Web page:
Saturday, 26 October 2013


Poul Anderson invents a genuinely non-humanoid alien, Smokesmith, in "The Pirate":

small barrel-shaped body;
four legs;
clawed feet;
four tentacles as arms;
three boneless fingers at the end of each arm;
blue petals for a head;
patterns on the petals for sense organs;
an art form of sounds and odors;
ability to calculate an orbit without needing to consult a computer;
time spent waving arms and "'...mak[ing] my alternate life.'" (Starship, New York, 1982, p. 224)

Smokesmith says that human language lacks "'...the necessary concepts...'" (ibid.) to describe this alternate life but it sounds to me as if he has a vivid creative imagination, thus an internal equivalent of a TV or computer screen.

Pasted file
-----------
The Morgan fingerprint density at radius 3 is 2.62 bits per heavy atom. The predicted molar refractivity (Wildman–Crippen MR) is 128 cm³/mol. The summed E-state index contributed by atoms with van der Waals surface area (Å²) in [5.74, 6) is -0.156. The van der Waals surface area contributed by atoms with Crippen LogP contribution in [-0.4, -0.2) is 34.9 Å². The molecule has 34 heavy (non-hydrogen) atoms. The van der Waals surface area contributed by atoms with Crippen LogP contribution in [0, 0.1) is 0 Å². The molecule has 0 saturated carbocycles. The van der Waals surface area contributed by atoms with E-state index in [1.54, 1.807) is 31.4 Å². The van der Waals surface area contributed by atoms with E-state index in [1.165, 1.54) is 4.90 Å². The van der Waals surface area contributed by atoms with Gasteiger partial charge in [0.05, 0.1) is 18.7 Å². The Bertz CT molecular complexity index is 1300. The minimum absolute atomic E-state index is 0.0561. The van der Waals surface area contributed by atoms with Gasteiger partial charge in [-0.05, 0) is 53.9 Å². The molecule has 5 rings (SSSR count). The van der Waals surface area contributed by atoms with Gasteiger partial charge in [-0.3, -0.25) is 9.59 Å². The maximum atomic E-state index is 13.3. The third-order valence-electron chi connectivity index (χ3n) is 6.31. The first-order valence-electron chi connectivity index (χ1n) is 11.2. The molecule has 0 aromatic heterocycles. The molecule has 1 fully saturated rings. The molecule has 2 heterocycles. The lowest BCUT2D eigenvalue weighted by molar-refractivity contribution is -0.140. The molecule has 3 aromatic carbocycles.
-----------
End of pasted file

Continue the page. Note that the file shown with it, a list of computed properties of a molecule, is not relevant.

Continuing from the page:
Of an entrepreneur investigated by Smokesmith and his colleague in the Coordination Service, Smokesmith says:

"'Our information about his world line is fragmentary, and zero about its future segment.'" (p. 220)

Does this imply that Smokesmith sometimes does have information about other people's futures?

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